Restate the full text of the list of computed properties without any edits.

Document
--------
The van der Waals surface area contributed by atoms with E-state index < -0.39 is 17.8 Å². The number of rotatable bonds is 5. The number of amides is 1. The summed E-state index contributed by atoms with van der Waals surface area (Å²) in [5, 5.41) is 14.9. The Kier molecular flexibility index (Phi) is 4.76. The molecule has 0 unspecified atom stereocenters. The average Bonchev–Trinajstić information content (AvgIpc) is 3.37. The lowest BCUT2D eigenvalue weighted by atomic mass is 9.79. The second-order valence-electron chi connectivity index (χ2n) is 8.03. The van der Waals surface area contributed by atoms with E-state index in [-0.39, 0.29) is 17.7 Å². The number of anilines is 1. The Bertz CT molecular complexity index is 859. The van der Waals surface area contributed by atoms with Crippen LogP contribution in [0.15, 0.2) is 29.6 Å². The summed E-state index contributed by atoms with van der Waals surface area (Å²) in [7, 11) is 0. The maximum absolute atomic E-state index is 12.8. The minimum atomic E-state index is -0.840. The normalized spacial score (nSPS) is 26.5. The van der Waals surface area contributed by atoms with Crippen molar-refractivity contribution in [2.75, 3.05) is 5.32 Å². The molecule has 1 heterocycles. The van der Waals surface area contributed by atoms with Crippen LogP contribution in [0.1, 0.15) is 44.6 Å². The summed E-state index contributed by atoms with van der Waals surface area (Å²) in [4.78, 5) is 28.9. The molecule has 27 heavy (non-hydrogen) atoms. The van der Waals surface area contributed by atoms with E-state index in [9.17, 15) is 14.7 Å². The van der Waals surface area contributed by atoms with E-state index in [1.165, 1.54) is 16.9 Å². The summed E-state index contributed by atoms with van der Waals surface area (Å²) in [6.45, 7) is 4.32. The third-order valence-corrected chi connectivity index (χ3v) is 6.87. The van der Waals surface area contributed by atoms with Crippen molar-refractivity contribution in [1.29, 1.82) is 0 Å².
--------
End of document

The van der Waals surface area contributed by atoms with E-state index < -0.39 is 17.8 Å². The number of rotatable bonds is 5. The number of amides is 1. The summed E-state index contributed by atoms with van der Waals surface area (Å²) in [5, 5.41) is 14.9. The Kier molecular flexibility index (Phi) is 4.76. The molecule has 0 unspecified atom stereocenters. The average Bonchev–Trinajstić information content (AvgIpc) is 3.37. The lowest BCUT2D eigenvalue weighted by atomic mass is 9.79. The second-order valence-electron chi connectivity index (χ2n) is 8.03. The van der Waals surface area contributed by atoms with E-state index in [-0.39, 0.29) is 17.7 Å². The number of anilines is 1. The Bertz CT molecular complexity index is 859. The van der Waals surface area contributed by atoms with Crippen LogP contribution in [0.15, 0.2) is 29.6 Å². The summed E-state index contributed by atoms with van der Waals surface area (Å²) in [7, 11) is 0. The maximum absolute atomic E-state index is 12.8. The minimum atomic E-state index is -0.840. The normalized spacial score (nSPS) is 26.5. The van der Waals surface area contributed by atoms with Crippen molar-refractivity contribution in [2.75, 3.05) is 5.32 Å². The molecule has 1 heterocycles. The van der Waals surface area contributed by atoms with Crippen LogP contribution in [0.1, 0.15) is 44.6 Å². The summed E-state index contributed by atoms with van der Waals surface area (Å²) in [4.78, 5) is 28.9. The molecule has 27 heavy (non-hydrogen) atoms. The van der Waals surface area contributed by atoms with E-state index in [9.17, 15) is 14.7 Å². The van der Waals surface area contributed by atoms with E-state index in [1.165, 1.54) is 16.9 Å². The summed E-state index contributed by atoms with van der Waals surface area (Å²) in [6.45, 7) is 4.32. The third-order valence-corrected chi connectivity index (χ3v) is 6.87. The van der Waals surface area contributed by atoms with Crippen molar-refractivity contribution in [1.29, 1.82) is 0 Å².